I'm currently enrolled and quite close to graduating college to teach math. Most likely middle or high school, but I do enjoy working with younger students as well. I've always been good at helping my fellow students, friends, and children of my friends at increasing their math skills. I've also given drum lessons for years. I'm passionate about teaching and find it incredibly rewarding. I need to do some sort of good in this life and teaching is what I have chosen.
Undergraduate Degree: acc/texas state - Current Undergrad, Education
Undergraduate Degree: ACC/Texas State - Current Undergrad, Education
I enjoy music, I used to be a professional musician, so I play a lot of drums and ukelele. I like movies, playing board games, and cards. I like basketball and football. I play tennis and go bowling quite often.
What is your teaching philosophy?
I encourage my students to answer the questions instead of me just giving the answers. I think that math doesn't have to be boring; I try to make it as enjoyable as possible to keep everyone (including me) interested.
What might you do in a typical first session with a student?
I get a feel of how much the student already knows and, more importantly, if they understand what they think they know. I then try to set a game plan and a pace that will get the results the student desires.
How can you help a student become an independent learner?
I believe that studying needs to be done on the student's own time. I'd give some questions to take home, perhaps some pushing the limits of what we've been studying. Working alone is the best way to become an independent learner.
How would you help a student stay motivated?
Hopefully the success the student will achieve will keep them motivated, but I'm always trying to come up with interesting methods to teach, as well as problems that are based around the student's interest and hobbies.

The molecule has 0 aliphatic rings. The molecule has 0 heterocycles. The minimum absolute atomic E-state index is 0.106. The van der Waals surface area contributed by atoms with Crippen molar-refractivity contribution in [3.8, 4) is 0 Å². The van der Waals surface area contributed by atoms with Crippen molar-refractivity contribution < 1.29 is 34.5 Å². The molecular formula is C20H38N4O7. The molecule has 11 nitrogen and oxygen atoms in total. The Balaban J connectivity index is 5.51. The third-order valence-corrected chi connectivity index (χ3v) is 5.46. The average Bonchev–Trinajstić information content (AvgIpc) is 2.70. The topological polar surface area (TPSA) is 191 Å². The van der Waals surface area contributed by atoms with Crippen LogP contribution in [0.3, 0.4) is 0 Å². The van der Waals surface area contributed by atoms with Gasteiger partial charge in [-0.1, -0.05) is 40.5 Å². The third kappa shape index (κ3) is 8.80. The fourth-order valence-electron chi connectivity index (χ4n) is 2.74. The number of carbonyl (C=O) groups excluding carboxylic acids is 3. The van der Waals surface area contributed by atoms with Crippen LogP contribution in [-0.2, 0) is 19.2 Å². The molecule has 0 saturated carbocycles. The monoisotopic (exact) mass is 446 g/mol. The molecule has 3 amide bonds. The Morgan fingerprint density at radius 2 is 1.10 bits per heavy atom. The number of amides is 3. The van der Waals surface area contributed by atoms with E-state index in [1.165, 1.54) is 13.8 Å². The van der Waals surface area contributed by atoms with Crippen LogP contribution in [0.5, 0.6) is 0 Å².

If a student has difficulty learning a skill or concept, what would you do?
I would change the way we were approaching the problem. There are numerous methods to teaching math. In math, everything builds on what you've just learned, so you have to be comfortable with every step. I have no problem working on areas that are difficult.
What techniques would you use to be sure that a student understands the material?
I'm dealing with math, so it's important that they show all their work. From that, I can see what they are doing wrong, and can work on that step of the process. I like to do review sessions to make sure they are retaining the information as well.
How do you build a student's confidence in a subject?
With proper encouragement will come confidence. I think the biggest confidence builder will be seeing their grades improve, and hopefully having the homework seem easier and less time consuming to do correctly.
How do you evaluate a student's needs?
I evaluate students on a person to person basis. I really have to see how they are trying to find the answers to the questions to evaluate their needs.
How do you adapt your tutoring to the student's needs?
This a student to student situation that takes some time to pinpoint what works for the individual. I'll always ask them what is helping them understand the lessons the most and stick with that.
What types of materials do you typically use during a tutoring session?
Lots of paper, pencil, markers, and a calculator.
What strategies have you found to be most successful when you start to work with a student?
To ease into the learning process so I can see exactly where they need help.
How would you help a student get excited/engaged with a subject that they are struggling in?
I try to stick with their interests and hobbies and incorporate those into lessons.
How do you help students who are struggling with reading comprehension?
I would most likely have to recommend them to a specialist. I only teach what I can teach with excellence.